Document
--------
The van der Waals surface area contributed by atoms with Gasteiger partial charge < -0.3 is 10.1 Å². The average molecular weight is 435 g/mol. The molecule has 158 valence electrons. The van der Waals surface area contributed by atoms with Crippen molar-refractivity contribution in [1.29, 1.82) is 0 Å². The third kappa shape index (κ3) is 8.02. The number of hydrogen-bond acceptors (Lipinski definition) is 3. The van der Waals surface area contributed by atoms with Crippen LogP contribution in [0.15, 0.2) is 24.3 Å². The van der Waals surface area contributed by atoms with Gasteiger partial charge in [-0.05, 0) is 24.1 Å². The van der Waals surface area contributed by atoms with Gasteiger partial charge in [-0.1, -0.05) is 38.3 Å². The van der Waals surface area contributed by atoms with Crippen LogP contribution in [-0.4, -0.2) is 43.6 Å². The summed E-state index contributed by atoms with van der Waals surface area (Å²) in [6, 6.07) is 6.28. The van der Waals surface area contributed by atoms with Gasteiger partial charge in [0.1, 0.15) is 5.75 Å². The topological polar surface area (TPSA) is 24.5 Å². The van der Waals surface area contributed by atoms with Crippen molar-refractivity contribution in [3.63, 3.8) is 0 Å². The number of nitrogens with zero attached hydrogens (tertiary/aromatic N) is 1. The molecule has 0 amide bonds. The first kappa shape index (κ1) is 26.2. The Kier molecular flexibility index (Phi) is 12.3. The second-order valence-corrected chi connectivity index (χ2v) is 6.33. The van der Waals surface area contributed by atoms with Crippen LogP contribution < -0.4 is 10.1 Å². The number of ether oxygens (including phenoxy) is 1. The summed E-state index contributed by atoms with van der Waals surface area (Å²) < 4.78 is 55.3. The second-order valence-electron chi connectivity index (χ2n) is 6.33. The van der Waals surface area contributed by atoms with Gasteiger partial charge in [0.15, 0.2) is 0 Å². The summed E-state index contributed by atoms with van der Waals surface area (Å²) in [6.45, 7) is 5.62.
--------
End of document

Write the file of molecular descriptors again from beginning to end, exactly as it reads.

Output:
The van der Waals surface area contributed by atoms with Gasteiger partial charge < -0.3 is 10.1 Å². The average molecular weight is 435 g/mol. The molecule has 158 valence electrons. The van der Waals surface area contributed by atoms with Crippen molar-refractivity contribution in [1.29, 1.82) is 0 Å². The third kappa shape index (κ3) is 8.02. The number of hydrogen-bond acceptors (Lipinski definition) is 3. The van der Waals surface area contributed by atoms with Crippen LogP contribution in [0.15, 0.2) is 24.3 Å². The van der Waals surface area contributed by atoms with Gasteiger partial charge in [-0.05, 0) is 24.1 Å². The van der Waals surface area contributed by atoms with Gasteiger partial charge in [-0.1, -0.05) is 38.3 Å². The van der Waals surface area contributed by atoms with Crippen LogP contribution in [-0.4, -0.2) is 43.6 Å². The summed E-state index contributed by atoms with van der Waals surface area (Å²) in [6, 6.07) is 6.28. The van der Waals surface area contributed by atoms with Gasteiger partial charge in [0.1, 0.15) is 5.75 Å². The topological polar surface area (TPSA) is 24.5 Å². The van der Waals surface area contributed by atoms with Crippen molar-refractivity contribution in [3.63, 3.8) is 0 Å². The number of nitrogens with zero attached hydrogens (tertiary/aromatic N) is 1. The molecule has 0 amide bonds. The first kappa shape index (κ1) is 26.2. The Kier molecular flexibility index (Phi) is 12.3. The second-order valence-corrected chi connectivity index (χ2v) is 6.33. The van der Waals surface area contributed by atoms with Crippen LogP contribution < -0.4 is 10.1 Å². The number of ether oxygens (including phenoxy) is 1. The summed E-state index contributed by atoms with van der Waals surface area (Å²) < 4.78 is 55.3. The second-order valence-electron chi connectivity index (χ2n) is 6.33. The van der Waals surface area contributed by atoms with Gasteiger partial charge in [0.15, 0.2) is 0 Å². The summed E-state index contributed by atoms with van der Waals surface area (Å²) in [6.45, 7) is 5.62.